It wasn’t very pretty at times, but Anthony Johnson got through his heavyweight debut with a win over a former world champion.
Johnson scored a mild upset of former UFC heavyweight champ Andrei Arlovski with a unanimous decision win in the main event of World Series of Fighting’s second event.
WSOF 2 took place at New Jersey’s Revel Atlantic City. The evening’s main card aired on NBC Sports Network.
Now Johnson likely will return to light heavyweight after what appears to have been a one-time-only fight up a weight class for the man who fought at both welterweight and made an attempt at middleweight in the UFC.
Johnson swung heavy early and mixed in inside leg kicks. Arlovski swung and missed, and Johnson got inside and landed some big shots. But Arlovski stayed in and kept swinging, himself. A pair of high kicks from Johnson were blocked. But moments later, he landed a 1-2 combination, then a punch that had Arlovski stunned for a moment. But again, he stood in and offered a pair of attempts to the body with a combination behind it.
Johnson shot for a takedown with two minutes left, but Arlovski sprawled out of it without much difficulty. But after 45 seconds of stalled action, Kevin Mulhall split them up. On the restart, Johnson again looked for a takedown. But Arlovski spun him around and looked to land knees. Again, they were separated with 15 seconds left and swung for the fences. Johnson dropped Arlovski with a right hand with just seconds left, and he pounced and nearly got the finish – but Arlovski was saved by the bell to see the second round.
Johnson looked to head hunt in the second, but Arlovski found a home for a few counters. After another fairly lengthy stall with Johnson pressing Arlovski against the cage, Mulhall again started them fresh. Johnson again landed in the standup, but Arlovski continued to land some of his own. Midway through, Arlovski again sprawled out of a takedown attempt as Johnson appeared to be tiring some.
But tied up, Arlovski landed a low knee and Johnson was given time. On the restart, Johnson landed several big bombs, but then halted and went for a takedown. He got it this time with 80 seconds left. But Arlovski worked back to his feet while Johnson continued to try for a takedown.
Johnson seemed to rock Arlovski with a pair of kicks and some punches behind them in the third. But seconds later, he again shot on Arlovski and kept him pressed against the fence. Johnson clearly was the more tired of the two, and Mulhall became increasingly impatient with the lack of work along the fence. Midway through, Johnson again shot and was sprawled out with ease.
After they went back to the standup, again Johnson appeared to be getting the better of things – and again he looked to shoot. Johnson continued to play things safe by going after takedowns late that never came.
“Try to not get hit so hard – that was the game plan,” Johnson said after the fight. “The man hits like a ton of bricks, and I have so much respect for him. He’s one of my idols. I watched him when he first came on the scene and had the (UFC) title, lost the title and moved on with his career. I’m just thankful to be able to fight another legend.”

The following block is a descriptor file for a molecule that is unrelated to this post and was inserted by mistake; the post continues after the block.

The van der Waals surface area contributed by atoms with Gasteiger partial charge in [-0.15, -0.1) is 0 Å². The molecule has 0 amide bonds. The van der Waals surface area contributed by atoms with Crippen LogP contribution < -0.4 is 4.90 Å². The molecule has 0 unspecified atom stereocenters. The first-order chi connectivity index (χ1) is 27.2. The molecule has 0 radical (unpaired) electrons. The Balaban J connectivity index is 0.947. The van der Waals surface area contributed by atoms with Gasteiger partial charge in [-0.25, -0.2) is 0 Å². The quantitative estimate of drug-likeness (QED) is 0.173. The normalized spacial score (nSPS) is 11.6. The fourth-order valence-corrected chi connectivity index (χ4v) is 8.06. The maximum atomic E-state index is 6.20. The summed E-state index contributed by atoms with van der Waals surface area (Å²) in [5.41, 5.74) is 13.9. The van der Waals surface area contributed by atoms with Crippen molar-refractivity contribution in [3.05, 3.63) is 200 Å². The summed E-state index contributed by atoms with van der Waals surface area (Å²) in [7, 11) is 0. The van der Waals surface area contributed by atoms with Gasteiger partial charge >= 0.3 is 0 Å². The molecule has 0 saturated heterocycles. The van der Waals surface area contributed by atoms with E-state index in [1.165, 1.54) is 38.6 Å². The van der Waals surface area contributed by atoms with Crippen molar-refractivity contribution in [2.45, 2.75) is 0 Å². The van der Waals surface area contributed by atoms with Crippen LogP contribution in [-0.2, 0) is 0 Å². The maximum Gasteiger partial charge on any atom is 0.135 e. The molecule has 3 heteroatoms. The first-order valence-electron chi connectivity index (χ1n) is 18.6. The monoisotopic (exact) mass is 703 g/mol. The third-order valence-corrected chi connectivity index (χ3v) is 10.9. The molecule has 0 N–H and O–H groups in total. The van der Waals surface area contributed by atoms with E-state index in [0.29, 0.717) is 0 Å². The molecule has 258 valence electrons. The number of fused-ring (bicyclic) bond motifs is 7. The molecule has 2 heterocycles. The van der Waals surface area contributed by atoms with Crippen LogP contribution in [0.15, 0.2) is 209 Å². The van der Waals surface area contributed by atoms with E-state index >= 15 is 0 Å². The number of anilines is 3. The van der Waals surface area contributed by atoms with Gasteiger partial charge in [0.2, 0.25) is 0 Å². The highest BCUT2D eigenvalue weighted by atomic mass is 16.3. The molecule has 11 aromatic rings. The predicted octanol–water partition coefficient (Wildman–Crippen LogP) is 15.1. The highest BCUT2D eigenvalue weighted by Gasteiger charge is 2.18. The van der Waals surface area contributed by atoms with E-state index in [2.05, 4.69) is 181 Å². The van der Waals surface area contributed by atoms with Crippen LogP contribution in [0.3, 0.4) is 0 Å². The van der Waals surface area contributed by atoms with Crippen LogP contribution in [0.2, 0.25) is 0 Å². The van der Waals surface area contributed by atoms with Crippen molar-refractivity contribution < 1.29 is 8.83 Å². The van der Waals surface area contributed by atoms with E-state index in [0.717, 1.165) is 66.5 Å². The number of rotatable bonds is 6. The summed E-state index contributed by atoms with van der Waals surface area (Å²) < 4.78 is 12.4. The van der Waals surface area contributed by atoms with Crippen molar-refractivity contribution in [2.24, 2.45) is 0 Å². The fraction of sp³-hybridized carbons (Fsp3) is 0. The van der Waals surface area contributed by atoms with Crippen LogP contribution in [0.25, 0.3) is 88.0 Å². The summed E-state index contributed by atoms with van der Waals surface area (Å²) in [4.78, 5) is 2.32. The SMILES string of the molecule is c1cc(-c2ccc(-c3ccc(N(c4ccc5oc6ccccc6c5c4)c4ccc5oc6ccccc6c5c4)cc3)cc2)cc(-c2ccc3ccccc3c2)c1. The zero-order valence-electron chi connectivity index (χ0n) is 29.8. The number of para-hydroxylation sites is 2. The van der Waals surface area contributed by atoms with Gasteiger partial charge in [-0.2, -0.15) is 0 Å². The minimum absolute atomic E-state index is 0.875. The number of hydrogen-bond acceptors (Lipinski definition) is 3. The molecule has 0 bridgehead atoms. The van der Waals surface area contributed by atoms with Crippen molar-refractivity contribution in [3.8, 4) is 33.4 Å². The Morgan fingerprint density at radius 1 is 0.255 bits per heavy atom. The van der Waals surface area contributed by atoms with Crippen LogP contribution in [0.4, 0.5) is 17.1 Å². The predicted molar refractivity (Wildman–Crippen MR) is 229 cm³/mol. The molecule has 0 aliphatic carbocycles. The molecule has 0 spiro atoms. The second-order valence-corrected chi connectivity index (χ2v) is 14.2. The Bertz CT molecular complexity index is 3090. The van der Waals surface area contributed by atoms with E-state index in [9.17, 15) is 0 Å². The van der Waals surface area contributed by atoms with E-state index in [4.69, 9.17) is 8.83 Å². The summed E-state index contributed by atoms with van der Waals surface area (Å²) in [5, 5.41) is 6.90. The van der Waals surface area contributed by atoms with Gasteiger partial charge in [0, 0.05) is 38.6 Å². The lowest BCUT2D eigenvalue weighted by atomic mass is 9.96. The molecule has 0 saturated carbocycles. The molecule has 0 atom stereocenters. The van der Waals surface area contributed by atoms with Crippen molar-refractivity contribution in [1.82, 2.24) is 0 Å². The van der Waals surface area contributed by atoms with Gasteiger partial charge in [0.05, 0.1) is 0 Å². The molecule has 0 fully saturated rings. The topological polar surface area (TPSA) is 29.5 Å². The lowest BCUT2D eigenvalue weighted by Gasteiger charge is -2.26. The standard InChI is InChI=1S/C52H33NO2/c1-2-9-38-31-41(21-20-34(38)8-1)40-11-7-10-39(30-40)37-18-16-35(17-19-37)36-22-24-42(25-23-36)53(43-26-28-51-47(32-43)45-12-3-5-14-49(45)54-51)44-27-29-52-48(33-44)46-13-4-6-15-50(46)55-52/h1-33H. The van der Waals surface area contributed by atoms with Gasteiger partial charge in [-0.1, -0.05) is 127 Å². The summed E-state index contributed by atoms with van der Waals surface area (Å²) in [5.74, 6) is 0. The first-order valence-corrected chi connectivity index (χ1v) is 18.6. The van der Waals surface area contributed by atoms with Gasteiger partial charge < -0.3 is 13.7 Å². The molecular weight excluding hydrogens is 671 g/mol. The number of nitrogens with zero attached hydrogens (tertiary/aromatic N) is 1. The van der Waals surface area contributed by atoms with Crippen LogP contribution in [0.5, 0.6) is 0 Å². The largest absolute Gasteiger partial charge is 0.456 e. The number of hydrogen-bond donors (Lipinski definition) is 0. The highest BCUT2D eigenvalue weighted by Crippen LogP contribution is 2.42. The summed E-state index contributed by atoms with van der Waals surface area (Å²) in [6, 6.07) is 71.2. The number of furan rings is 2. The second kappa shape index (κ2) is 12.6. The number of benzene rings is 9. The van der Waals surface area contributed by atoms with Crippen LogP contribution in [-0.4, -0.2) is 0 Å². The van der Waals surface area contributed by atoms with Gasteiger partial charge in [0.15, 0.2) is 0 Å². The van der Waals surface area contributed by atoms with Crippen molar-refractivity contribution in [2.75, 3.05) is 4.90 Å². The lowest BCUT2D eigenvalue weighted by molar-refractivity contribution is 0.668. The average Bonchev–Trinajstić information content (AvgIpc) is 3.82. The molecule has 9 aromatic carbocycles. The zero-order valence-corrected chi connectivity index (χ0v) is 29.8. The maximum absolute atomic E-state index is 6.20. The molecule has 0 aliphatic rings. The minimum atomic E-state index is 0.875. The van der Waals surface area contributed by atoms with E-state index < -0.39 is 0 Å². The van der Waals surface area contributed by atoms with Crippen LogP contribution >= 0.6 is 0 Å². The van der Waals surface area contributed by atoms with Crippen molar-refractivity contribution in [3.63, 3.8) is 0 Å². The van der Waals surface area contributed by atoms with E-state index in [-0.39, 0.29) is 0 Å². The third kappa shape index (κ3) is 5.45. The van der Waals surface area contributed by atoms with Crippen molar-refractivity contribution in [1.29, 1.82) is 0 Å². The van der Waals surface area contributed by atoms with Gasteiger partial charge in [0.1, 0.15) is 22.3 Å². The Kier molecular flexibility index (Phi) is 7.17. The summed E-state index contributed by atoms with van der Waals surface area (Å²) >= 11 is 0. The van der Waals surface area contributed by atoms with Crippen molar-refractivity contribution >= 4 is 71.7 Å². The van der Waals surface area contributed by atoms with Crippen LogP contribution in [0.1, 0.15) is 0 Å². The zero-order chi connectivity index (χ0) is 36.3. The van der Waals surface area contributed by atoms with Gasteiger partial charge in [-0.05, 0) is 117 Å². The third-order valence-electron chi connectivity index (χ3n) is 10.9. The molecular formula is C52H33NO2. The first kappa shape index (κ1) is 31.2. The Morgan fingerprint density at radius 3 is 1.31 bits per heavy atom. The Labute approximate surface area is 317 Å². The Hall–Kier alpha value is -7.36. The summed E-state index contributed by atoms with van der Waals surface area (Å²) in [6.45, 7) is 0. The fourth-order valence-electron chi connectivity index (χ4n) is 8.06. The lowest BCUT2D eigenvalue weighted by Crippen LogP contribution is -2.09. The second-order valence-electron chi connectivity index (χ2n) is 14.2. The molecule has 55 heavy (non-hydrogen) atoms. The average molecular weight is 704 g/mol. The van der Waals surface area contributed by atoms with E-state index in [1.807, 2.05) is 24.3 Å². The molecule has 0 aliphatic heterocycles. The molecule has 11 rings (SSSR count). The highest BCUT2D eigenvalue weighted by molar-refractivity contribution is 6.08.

Johnson said repeated going after the takedowns had a little something to do with hurting. He also said he won’t be staying at heavyweight.
“I hurt my right hand, and I hurt my right shin kicking him,” Johnson said. “So I was just doing what I had to do. These guys are too big for Anthony Johnson. But if the World Series of Fighting asked me, I’d do it again.” Johnson (15-4) won for the fifth straight time since his release from the UFC. Arlovski (19-10) lost for the first time in six fights over a more than two-year period.
Moraes stops Nam with head kick, first-round KO
If Marlon Moraes was looking to prove he’s the real deal, he may have gotten the job done.
The Brazilian bantamweight, coming off a sizable upset of former champion Miguel Torres at the first WSOF show, stopped Tyson Nam with a first-round knockout.
Both fighters opened with kicks, and Moraes tried to work in uppercuts with leg kicks behind them. Nam tried to work his offense, but it was Moraes who appeared to be getting his strikes through just a little bit quicker. Midway through, Moraes shot for a takedown and let Nam right back up, and may have gotten the takedown into Nam’s head.
But out of nowhere, Moraes threw a high right kick that grazed Nam’s head. Nam fell to the canvas, and Moraes was on him immediately with a pair of right hands, then three lefts on the ground before referee Keith Peterson shut it down.
Nam had been one of the most highly touted bantamweight prospects in the world after stunning Bellator champ Eduardo Dantas this past August in Brazil. But this was his first fight since that upset.
“My game plan was to do everything – mix it up, boxing, kicks, takedowns,” Moraes said. “MMA is MMA. I was ready for the war. I really trained hard. I was ready to fight 100 percent for the whole 15 minutes.”
Moraes (10-4-1) won for the fourth straight time and second time under the WSOF banner. Nam (12-5) had a four-fight win streak snapped.
Branch dominates Filho in lopsided unanimous decision
Dave Branch said he wasn’t sure which Paulo Filho was going to show up. But he found out pretty quickly.
Branch dominated Filho, mostly on the ground, to sweep the judges’ scorecards – including a 30-26 score – for a unanimous decision.
Filho moved in early, but Branch quickly looked for a takedown and got it. He went to work on Filho’s body from half guard, landing short shots to the ribs, then the head. Branch eventually tried to pass, but Filho recovered to full guard – but that’s where Branch was able to posture up and land some big shots with Filho pressed against the cage. Filho survived to see the second round, but he spent all but about 25 seconds of the first frame on his back.